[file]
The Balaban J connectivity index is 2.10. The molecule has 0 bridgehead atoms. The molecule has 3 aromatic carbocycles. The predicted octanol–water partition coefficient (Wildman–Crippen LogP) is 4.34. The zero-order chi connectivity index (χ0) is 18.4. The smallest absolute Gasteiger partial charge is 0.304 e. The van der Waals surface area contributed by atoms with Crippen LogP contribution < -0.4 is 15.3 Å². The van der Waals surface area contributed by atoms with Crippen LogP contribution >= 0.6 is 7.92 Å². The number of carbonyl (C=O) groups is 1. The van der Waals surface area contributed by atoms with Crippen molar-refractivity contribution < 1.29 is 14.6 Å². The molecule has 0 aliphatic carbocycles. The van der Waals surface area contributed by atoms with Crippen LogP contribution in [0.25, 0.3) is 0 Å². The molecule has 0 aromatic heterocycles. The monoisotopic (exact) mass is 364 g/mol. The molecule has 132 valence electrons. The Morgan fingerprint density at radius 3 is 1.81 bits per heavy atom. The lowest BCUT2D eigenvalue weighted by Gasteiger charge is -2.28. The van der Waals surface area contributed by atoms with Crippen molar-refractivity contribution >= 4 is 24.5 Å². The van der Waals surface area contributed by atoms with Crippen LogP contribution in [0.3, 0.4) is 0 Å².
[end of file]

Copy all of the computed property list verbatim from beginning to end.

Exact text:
The Balaban J connectivity index is 2.10. The molecule has 0 bridgehead atoms. The molecule has 3 aromatic carbocycles. The predicted octanol–water partition coefficient (Wildman–Crippen LogP) is 4.34. The zero-order chi connectivity index (χ0) is 18.4. The smallest absolute Gasteiger partial charge is 0.304 e. The van der Waals surface area contributed by atoms with Crippen LogP contribution < -0.4 is 15.3 Å². The van der Waals surface area contributed by atoms with Crippen LogP contribution >= 0.6 is 7.92 Å². The number of carbonyl (C=O) groups is 1. The van der Waals surface area contributed by atoms with Crippen molar-refractivity contribution < 1.29 is 14.6 Å². The molecule has 0 aliphatic carbocycles. The van der Waals surface area contributed by atoms with Crippen LogP contribution in [0.25, 0.3) is 0 Å². The molecule has 0 aromatic heterocycles. The monoisotopic (exact) mass is 364 g/mol. The molecule has 132 valence electrons. The Morgan fingerprint density at radius 3 is 1.81 bits per heavy atom. The lowest BCUT2D eigenvalue weighted by Gasteiger charge is -2.28. The van der Waals surface area contributed by atoms with Crippen molar-refractivity contribution >= 4 is 24.5 Å². The van der Waals surface area contributed by atoms with Crippen LogP contribution in [0.3, 0.4) is 0 Å².